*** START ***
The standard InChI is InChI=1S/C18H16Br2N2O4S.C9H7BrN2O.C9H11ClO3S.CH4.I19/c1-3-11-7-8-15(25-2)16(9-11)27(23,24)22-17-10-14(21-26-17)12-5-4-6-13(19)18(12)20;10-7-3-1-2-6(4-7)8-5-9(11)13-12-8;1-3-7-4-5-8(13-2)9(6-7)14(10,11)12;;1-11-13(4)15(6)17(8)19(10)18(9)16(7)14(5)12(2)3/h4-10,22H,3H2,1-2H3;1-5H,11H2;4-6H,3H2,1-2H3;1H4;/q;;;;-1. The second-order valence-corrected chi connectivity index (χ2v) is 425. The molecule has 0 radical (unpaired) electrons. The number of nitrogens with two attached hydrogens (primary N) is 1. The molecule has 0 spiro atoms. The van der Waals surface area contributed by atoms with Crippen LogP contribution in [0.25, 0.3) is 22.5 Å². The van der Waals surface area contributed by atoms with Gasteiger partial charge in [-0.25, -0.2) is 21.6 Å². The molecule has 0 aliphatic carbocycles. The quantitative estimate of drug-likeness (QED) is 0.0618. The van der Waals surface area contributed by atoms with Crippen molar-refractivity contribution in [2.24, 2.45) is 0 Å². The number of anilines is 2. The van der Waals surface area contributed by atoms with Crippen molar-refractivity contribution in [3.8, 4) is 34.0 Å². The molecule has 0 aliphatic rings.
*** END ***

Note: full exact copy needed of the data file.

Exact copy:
The standard InChI is InChI=1S/C18H16Br2N2O4S.C9H7BrN2O.C9H11ClO3S.CH4.I19/c1-3-11-7-8-15(25-2)16(9-11)27(23,24)22-17-10-14(21-26-17)12-5-4-6-13(19)18(12)20;10-7-3-1-2-6(4-7)8-5-9(11)13-12-8;1-3-7-4-5-8(13-2)9(6-7)14(10,11)12;;1-11-13(4)15(6)17(8)19(10)18(9)16(7)14(5)12(2)3/h4-10,22H,3H2,1-2H3;1-5H,11H2;4-6H,3H2,1-2H3;1H4;/q;;;;-1. The second-order valence-corrected chi connectivity index (χ2v) is 425. The molecule has 0 radical (unpaired) electrons. The number of nitrogens with two attached hydrogens (primary N) is 1. The molecule has 0 spiro atoms. The van der Waals surface area contributed by atoms with Crippen LogP contribution in [0.25, 0.3) is 22.5 Å². The van der Waals surface area contributed by atoms with Gasteiger partial charge in [-0.25, -0.2) is 21.6 Å². The molecule has 0 aliphatic carbocycles. The quantitative estimate of drug-likeness (QED) is 0.0618. The van der Waals surface area contributed by atoms with Crippen molar-refractivity contribution in [2.24, 2.45) is 0 Å². The number of anilines is 2. The van der Waals surface area contributed by atoms with Crippen molar-refractivity contribution in [3.8, 4) is 34.0 Å². The molecule has 0 aliphatic rings.